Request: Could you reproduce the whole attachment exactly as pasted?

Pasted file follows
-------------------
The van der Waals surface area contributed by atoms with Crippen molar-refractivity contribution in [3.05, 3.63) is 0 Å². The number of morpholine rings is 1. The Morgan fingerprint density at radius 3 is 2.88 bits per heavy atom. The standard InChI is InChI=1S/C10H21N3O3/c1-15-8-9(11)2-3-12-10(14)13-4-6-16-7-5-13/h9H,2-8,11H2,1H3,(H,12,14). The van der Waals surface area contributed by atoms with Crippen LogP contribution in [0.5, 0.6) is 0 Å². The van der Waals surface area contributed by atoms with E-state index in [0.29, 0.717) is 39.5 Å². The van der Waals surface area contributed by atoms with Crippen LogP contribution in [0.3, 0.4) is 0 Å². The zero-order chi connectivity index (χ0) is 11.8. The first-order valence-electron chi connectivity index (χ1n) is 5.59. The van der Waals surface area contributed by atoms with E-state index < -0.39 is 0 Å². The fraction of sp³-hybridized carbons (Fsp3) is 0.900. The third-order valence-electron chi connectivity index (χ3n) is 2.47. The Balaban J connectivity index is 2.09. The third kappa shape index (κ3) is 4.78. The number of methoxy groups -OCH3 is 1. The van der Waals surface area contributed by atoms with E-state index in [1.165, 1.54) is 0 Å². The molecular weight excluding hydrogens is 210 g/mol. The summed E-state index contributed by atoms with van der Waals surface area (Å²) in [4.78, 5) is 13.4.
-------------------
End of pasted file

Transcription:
The van der Waals surface area contributed by atoms with Crippen molar-refractivity contribution in [3.05, 3.63) is 0 Å². The number of morpholine rings is 1. The Morgan fingerprint density at radius 3 is 2.88 bits per heavy atom. The standard InChI is InChI=1S/C10H21N3O3/c1-15-8-9(11)2-3-12-10(14)13-4-6-16-7-5-13/h9H,2-8,11H2,1H3,(H,12,14). The van der Waals surface area contributed by atoms with Crippen LogP contribution in [0.5, 0.6) is 0 Å². The van der Waals surface area contributed by atoms with E-state index in [0.29, 0.717) is 39.5 Å². The van der Waals surface area contributed by atoms with Crippen LogP contribution in [0.3, 0.4) is 0 Å². The zero-order chi connectivity index (χ0) is 11.8. The first-order valence-electron chi connectivity index (χ1n) is 5.59. The van der Waals surface area contributed by atoms with E-state index < -0.39 is 0 Å². The fraction of sp³-hybridized carbons (Fsp3) is 0.900. The third-order valence-electron chi connectivity index (χ3n) is 2.47. The Balaban J connectivity index is 2.09. The third kappa shape index (κ3) is 4.78. The number of methoxy groups -OCH3 is 1. The van der Waals surface area contributed by atoms with E-state index in [1.165, 1.54) is 0 Å². The molecular weight excluding hydrogens is 210 g/mol. The summed E-state index contributed by atoms with van der Waals surface area (Å²) in [4.78, 5) is 13.4.